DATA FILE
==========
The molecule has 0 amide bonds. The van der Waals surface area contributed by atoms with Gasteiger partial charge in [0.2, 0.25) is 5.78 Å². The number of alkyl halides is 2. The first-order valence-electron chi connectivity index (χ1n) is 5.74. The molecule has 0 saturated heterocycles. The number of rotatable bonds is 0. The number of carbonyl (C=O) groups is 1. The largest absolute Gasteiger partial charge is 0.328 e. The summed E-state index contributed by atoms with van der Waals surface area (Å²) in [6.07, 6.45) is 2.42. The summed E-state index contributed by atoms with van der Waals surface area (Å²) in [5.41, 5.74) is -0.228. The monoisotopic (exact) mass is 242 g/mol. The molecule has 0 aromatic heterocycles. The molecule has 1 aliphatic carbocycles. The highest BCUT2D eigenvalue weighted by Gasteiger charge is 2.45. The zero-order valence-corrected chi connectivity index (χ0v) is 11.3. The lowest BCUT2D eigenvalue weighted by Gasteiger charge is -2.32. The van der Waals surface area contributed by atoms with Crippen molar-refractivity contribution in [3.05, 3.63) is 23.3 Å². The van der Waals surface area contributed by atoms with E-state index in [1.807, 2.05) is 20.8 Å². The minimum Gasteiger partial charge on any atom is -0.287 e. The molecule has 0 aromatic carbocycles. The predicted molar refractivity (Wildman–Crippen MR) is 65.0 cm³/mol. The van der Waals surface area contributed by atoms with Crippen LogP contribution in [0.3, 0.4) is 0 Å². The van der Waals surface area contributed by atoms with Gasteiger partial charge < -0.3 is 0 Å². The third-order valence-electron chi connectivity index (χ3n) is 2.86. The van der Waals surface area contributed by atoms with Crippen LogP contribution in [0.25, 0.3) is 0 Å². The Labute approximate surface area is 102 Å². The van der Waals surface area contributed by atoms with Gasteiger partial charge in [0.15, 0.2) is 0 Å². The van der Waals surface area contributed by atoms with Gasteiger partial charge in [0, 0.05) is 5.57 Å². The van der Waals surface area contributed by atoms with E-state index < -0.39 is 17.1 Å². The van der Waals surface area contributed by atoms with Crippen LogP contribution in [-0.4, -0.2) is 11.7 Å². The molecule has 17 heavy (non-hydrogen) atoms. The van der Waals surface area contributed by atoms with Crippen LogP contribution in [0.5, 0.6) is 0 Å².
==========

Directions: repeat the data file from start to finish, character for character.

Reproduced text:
The molecule has 0 amide bonds. The van der Waals surface area contributed by atoms with Gasteiger partial charge in [0.2, 0.25) is 5.78 Å². The number of alkyl halides is 2. The first-order valence-electron chi connectivity index (χ1n) is 5.74. The molecule has 0 saturated heterocycles. The number of rotatable bonds is 0. The number of carbonyl (C=O) groups is 1. The largest absolute Gasteiger partial charge is 0.328 e. The summed E-state index contributed by atoms with van der Waals surface area (Å²) in [6.07, 6.45) is 2.42. The summed E-state index contributed by atoms with van der Waals surface area (Å²) in [5.41, 5.74) is -0.228. The monoisotopic (exact) mass is 242 g/mol. The molecule has 0 aromatic heterocycles. The molecule has 1 aliphatic carbocycles. The highest BCUT2D eigenvalue weighted by Gasteiger charge is 2.45. The zero-order valence-corrected chi connectivity index (χ0v) is 11.3. The lowest BCUT2D eigenvalue weighted by Gasteiger charge is -2.32. The van der Waals surface area contributed by atoms with Crippen molar-refractivity contribution in [3.05, 3.63) is 23.3 Å². The van der Waals surface area contributed by atoms with E-state index in [1.807, 2.05) is 20.8 Å². The minimum Gasteiger partial charge on any atom is -0.287 e. The molecule has 0 aromatic carbocycles. The predicted molar refractivity (Wildman–Crippen MR) is 65.0 cm³/mol. The van der Waals surface area contributed by atoms with Crippen LogP contribution in [0.3, 0.4) is 0 Å². The van der Waals surface area contributed by atoms with Gasteiger partial charge < -0.3 is 0 Å². The third-order valence-electron chi connectivity index (χ3n) is 2.86. The van der Waals surface area contributed by atoms with Crippen LogP contribution in [0.25, 0.3) is 0 Å². The Labute approximate surface area is 102 Å². The van der Waals surface area contributed by atoms with Gasteiger partial charge in [0.15, 0.2) is 0 Å². The van der Waals surface area contributed by atoms with Gasteiger partial charge in [0, 0.05) is 5.57 Å². The van der Waals surface area contributed by atoms with E-state index < -0.39 is 17.1 Å². The van der Waals surface area contributed by atoms with Crippen LogP contribution in [-0.4, -0.2) is 11.7 Å². The molecule has 17 heavy (non-hydrogen) atoms. The van der Waals surface area contributed by atoms with Crippen LogP contribution in [0.5, 0.6) is 0 Å².